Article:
This case was originally published in 2020. The information provided in this case was accurate and correct at the time of initial program release. Any changes in terminology since the time of initial publication may not be reflected in this case.
The patient is a 46-year-old right-handed woman with no significant past medical history. She had been in her usual state of good health until two days prior to admission when she noted the gradual onset of left leg weakness. She attributed this to fatigue and went to bed. The next morning her leg had not improved, and she found her left arm was weak. During the day she rested, but her symptoms did not improve. After another night of sleep, she awoke unable to walk due to profound left leg weakness. She was taken to the hospital where an MRI was obtained (Image A and Image B). She was admitted and started on dexamethasone and antiseizure medication. An extensive medical workup did not reveal a clear diagnosis. Three days after admission a needle biopsy of a brain lesion was performed.
Right frontoparietal lobe mass
Whole Slide Image
The whole slide image provided is an H&E-stained slide of the brain from a needle biopsy.
In Image C, Image D, and Image E the prominent histological feature is:
Infiltration by foamy macrophages
Infiltration of the brain by amoeba
Necrosis of the neural parenchyma
Neoplastic astrocytic elements
Neoplastic lymphocytic elements
Image K demonstrates:
Anaplastic glial cells
Neoplastic lymphocytic cells
Normal white matter
Given the available information, what is the best diagnosis for this lesion?
Acute cerebral infarction
Active inflammatory demyelinating lesion
Glioblastoma, World Health Organization grade IV
Progressive multifocal leukoencephalopathy
Steroid-treated CNS lymphoma
Discussion and Diagnosis
The lesion in this case is extensive and caused acute, progressive neurological problems. MRI (Image A and Image B) shows a large, heterogeneously-enhancing abnormality in the right centrum semiovale and right corpus callosum which is hypointense on T1 and hyperintense on T2 imaging. Some mass effect but no herniation is noted. These findings are not specific for a single entity and could be consistent with neoplasm, infection, or demyelination.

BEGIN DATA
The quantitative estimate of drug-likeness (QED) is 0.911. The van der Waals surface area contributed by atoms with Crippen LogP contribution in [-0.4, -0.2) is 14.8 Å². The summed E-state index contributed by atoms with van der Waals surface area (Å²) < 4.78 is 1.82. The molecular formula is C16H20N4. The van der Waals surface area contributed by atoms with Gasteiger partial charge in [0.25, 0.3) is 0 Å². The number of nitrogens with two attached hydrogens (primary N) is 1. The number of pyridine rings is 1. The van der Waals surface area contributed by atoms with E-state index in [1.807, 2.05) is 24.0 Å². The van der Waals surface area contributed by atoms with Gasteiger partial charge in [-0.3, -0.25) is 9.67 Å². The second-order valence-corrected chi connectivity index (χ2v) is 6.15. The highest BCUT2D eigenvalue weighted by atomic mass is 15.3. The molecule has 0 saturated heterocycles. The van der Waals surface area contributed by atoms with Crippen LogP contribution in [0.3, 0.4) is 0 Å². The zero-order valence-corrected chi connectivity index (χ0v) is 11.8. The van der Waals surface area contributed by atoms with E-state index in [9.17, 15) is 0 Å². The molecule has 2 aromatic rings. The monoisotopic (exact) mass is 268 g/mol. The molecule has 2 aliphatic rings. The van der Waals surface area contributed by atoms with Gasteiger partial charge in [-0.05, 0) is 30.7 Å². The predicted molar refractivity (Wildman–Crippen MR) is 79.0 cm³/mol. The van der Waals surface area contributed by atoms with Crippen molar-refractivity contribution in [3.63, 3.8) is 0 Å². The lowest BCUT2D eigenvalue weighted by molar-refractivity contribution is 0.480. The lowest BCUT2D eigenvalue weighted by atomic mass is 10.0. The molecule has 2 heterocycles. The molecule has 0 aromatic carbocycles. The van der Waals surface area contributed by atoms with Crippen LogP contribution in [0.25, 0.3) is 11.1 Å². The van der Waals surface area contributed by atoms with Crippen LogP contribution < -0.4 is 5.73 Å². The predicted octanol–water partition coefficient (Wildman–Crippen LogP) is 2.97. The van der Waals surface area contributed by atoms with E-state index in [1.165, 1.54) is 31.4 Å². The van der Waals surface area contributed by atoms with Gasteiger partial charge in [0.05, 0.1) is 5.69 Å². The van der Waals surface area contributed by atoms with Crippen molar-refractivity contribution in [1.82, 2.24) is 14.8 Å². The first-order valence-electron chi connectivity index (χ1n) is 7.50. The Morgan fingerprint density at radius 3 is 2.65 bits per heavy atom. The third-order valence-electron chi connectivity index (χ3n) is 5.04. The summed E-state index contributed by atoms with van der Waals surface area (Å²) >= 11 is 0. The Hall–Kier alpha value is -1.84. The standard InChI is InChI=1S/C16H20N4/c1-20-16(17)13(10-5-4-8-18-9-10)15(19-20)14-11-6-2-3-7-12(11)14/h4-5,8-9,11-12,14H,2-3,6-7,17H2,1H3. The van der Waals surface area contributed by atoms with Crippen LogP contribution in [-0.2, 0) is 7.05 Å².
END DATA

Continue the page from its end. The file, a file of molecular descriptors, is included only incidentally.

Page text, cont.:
The biopsy is typical of an active inflammatory demyelinating lesion. It exhibits an inflammatory process with a relatively sharp border (Image C) and is characterized by extensive infiltration of the brain parenchyma by foamy macrophages (Image D and Image E). Lymphocytes are noted in the parenchyma and in perivascular areas (Image E). A GFAP stain reveals parenchymal gliosis in the lesion (Image F). While not prominent in this case, astrocytes in acute demyelinating lesions can exhibit nuclear atypia and contain “granular mitoses,” so-called Creutzfeldt astrocytes. A CD68 stain highlights characteristic macrophage infiltration and microglial activation in the lesion, while adjacent tissue is relatively unaffected (Image G). In this case a CD4 stain reveals darkly-staining helper T-cells and the less intensely-staining, activated, foamy macrophages (Image H). In acute demyelination, a CD3 stain (not shown) demonstrates T-cells scattered through the lesion and in perivascular areas; a CD8 stain (not shown) also shows cytotoxic T-cells. Labelling for CD138 reveals the presence of plasma cells in the lesion (Image I), which are often clustered in perivascular areas. The key diagnostic feature of active inflammatory demyelinating lesions is seen in the Luxol fast blue stain (here without counterstain) which reveals near-complete myelin loss in the area of inflammation with a sharp edge separating demyelinated from unaffected parenchyma (Image J). Staining for neurofilament shows relative preservation of axons in the demyelinated area but also demonstrates axonal spheroids, attesting to some acute axonal injury (Image K). Histochemical stains for infectious agents (not shown) are negative.